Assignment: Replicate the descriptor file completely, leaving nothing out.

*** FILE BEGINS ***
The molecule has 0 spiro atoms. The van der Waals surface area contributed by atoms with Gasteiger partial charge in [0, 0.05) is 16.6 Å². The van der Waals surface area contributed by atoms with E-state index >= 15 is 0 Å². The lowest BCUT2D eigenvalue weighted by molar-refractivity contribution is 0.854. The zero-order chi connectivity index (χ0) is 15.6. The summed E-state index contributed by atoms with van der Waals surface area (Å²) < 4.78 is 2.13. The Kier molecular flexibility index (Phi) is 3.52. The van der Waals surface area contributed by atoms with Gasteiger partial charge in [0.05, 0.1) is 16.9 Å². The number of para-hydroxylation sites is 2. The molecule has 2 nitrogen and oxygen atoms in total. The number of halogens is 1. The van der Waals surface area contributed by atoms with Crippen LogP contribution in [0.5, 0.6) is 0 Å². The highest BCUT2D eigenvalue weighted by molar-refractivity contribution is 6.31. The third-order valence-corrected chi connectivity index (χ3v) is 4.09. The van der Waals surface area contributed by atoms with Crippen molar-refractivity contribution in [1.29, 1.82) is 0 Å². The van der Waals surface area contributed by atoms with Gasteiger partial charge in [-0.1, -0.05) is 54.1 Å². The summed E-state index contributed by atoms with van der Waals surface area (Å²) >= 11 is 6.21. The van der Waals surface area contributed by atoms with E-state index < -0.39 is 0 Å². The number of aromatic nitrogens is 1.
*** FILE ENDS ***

The molecule has 0 spiro atoms. The van der Waals surface area contributed by atoms with Gasteiger partial charge in [0, 0.05) is 16.6 Å². The van der Waals surface area contributed by atoms with E-state index >= 15 is 0 Å². The lowest BCUT2D eigenvalue weighted by molar-refractivity contribution is 0.854. The zero-order chi connectivity index (χ0) is 15.6. The summed E-state index contributed by atoms with van der Waals surface area (Å²) < 4.78 is 2.13. The Kier molecular flexibility index (Phi) is 3.52. The van der Waals surface area contributed by atoms with Gasteiger partial charge in [0.05, 0.1) is 16.9 Å². The number of para-hydroxylation sites is 2. The molecule has 2 nitrogen and oxygen atoms in total. The number of halogens is 1. The van der Waals surface area contributed by atoms with Crippen LogP contribution in [0.5, 0.6) is 0 Å². The highest BCUT2D eigenvalue weighted by molar-refractivity contribution is 6.31. The third-order valence-corrected chi connectivity index (χ3v) is 4.09. The van der Waals surface area contributed by atoms with Crippen molar-refractivity contribution in [1.29, 1.82) is 0 Å². The van der Waals surface area contributed by atoms with Gasteiger partial charge in [-0.1, -0.05) is 54.1 Å². The summed E-state index contributed by atoms with van der Waals surface area (Å²) >= 11 is 6.21. The van der Waals surface area contributed by atoms with E-state index < -0.39 is 0 Å². The number of aromatic nitrogens is 1.